We’ve worked with a great many classic TV stars in relaunching their brand to the public in some fantastical comic book form. But this is not about name dropping, but rather a peek behind the curtain as to why and how we work.
I’ll admit, as a kid, I was addicted to TV. Now this was the 70s, so my after-school was filled with the reruns of Batman, Star Trek, Gilligan’s Island and Twilight Zone; And my after-homework time would have been filled with everything you currently see on the retro-TV channels (looking at you Me-TV ). So when I approach a personality like Adam West or Dirk Benedict, it’s partially out of fan-boy love that I want to create something that adds to that legacy. I’m not alone here; these are some of the easiest titles to recruit talented writers, artists, colorists and letterers.
But let’s look at this from a business standpoint. There has always been a market for nostalgia. It’s just the way we’re designed, I suppose. I also truly enjoy working with subjects that meant something to me as a kid.
More cynically, the cost of establishing a new brand is infinitely harder than recycling a once-popular older one. Hollywood and the comic book industry recognize this. How many times have you said to yourself, they are creatively bankrupt and completely bereft of new ideas. Yet, you flock to see Jurassic Park, Star Wars franchises and gush over the “new” X-files or await new episodes of Arrow (a character that first appeared in the media in 1941). Marvel and DC have fallen into this hole too with their endless universe reboots. However, when interesting new things come out on the market, they struggle to find an audience.
BUT, this is not a rant against the creativity/or lack thereof from the makers of dreams and the inkers of books. Rather, why would I choose Dirk Benedict (Battlestar Galactica, The A-Team) as the central character of a comic book series? Because it’s fun! I suppose that’s bottom line, however, the creativity is a two-way street. Dirk thought it was fun too; a mash-up of the fictional characters he’s played along with a fictional non-fiction persona. Part camp; part nostalgia, but an opportunity to try and create something new, fresh, yet familiar. The movie Galaxy Quest did this well. And in the meta-universe we live, they are currently looking to reboot this franchise as a TV show!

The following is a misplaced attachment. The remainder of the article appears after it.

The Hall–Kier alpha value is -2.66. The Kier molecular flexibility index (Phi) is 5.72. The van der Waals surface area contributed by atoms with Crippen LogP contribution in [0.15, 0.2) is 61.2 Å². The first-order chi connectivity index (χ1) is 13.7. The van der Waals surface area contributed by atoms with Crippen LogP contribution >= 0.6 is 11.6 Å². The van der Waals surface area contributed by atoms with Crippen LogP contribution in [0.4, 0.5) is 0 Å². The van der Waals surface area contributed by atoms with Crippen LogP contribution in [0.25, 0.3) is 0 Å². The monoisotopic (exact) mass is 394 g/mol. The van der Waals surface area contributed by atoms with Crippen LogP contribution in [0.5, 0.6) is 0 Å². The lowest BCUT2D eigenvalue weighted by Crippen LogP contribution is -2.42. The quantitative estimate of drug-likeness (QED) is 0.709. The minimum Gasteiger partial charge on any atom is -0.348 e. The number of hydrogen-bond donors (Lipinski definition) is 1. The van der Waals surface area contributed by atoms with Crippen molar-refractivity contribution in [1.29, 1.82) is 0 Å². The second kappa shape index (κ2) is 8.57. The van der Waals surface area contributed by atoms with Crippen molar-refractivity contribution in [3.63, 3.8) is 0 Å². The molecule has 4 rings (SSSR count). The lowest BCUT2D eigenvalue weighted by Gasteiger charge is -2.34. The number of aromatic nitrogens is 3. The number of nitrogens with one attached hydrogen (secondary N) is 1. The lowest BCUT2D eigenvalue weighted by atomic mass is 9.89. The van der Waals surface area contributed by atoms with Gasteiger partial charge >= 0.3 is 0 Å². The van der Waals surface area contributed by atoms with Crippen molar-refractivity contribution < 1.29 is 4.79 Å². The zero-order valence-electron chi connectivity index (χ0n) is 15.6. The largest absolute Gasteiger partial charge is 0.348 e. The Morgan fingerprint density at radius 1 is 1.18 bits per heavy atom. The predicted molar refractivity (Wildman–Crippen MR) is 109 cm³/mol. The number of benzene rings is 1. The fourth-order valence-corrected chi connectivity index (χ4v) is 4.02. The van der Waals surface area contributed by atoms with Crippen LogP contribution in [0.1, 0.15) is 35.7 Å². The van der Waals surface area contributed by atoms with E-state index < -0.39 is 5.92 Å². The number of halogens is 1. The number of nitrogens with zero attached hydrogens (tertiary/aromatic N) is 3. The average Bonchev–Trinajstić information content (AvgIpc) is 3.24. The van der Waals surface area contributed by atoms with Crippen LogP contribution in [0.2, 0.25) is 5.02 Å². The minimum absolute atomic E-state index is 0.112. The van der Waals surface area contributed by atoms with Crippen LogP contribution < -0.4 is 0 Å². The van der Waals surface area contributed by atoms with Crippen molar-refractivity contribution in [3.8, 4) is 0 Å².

So the key is to use something familiar to create something fresh. I think we have achieved that with The Misadventures of Adam West and Dirk Benedict in the 25th Century. This also includes The Secret Lives of Julie Newmar. Most of these titles are done in similar fashion. We pitch the idea to the personality and then we take their feedback to the writer. I make sure the writer, the artist and the personality are in constant contact so that the end result is not simply the licensing of a name and likeness, but a collaborative effort that captures the fun and feeling of being 12 years old and watching them on TV!
Also with several icons, we need to walk a fine line between Actor A and their persona and any copyright or trademark issues that are owned by very litigious studios. This is why Adam West comic book character can wear a cape and cowl, but not the Batman insignia. It’s why Dirk Benedict can’t be referred to as Starbuck. Despite those limitations, we still put out fun and entertaining stories.